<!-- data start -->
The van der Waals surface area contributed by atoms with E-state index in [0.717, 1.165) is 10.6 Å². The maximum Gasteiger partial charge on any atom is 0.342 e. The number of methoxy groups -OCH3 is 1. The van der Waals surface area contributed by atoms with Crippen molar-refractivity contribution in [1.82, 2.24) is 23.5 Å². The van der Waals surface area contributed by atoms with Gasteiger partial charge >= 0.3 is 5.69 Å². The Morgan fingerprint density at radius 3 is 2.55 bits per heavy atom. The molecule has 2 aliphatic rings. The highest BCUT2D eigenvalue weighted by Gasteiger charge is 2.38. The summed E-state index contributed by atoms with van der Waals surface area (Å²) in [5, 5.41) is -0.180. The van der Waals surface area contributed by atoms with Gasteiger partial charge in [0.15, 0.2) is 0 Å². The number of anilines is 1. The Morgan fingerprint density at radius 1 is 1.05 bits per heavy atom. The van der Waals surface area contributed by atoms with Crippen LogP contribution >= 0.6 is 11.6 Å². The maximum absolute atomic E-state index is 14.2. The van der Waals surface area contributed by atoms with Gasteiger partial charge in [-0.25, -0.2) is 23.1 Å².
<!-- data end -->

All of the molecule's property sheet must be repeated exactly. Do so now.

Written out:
The van der Waals surface area contributed by atoms with E-state index in [0.717, 1.165) is 10.6 Å². The maximum Gasteiger partial charge on any atom is 0.342 e. The number of methoxy groups -OCH3 is 1. The van der Waals surface area contributed by atoms with Crippen molar-refractivity contribution in [1.82, 2.24) is 23.5 Å². The van der Waals surface area contributed by atoms with Gasteiger partial charge >= 0.3 is 5.69 Å². The Morgan fingerprint density at radius 3 is 2.55 bits per heavy atom. The molecule has 2 aliphatic rings. The highest BCUT2D eigenvalue weighted by Gasteiger charge is 2.38. The summed E-state index contributed by atoms with van der Waals surface area (Å²) in [5, 5.41) is -0.180. The van der Waals surface area contributed by atoms with Gasteiger partial charge in [0.15, 0.2) is 0 Å². The number of anilines is 1. The Morgan fingerprint density at radius 1 is 1.05 bits per heavy atom. The van der Waals surface area contributed by atoms with Crippen LogP contribution >= 0.6 is 11.6 Å². The maximum absolute atomic E-state index is 14.2. The van der Waals surface area contributed by atoms with Gasteiger partial charge in [-0.25, -0.2) is 23.1 Å².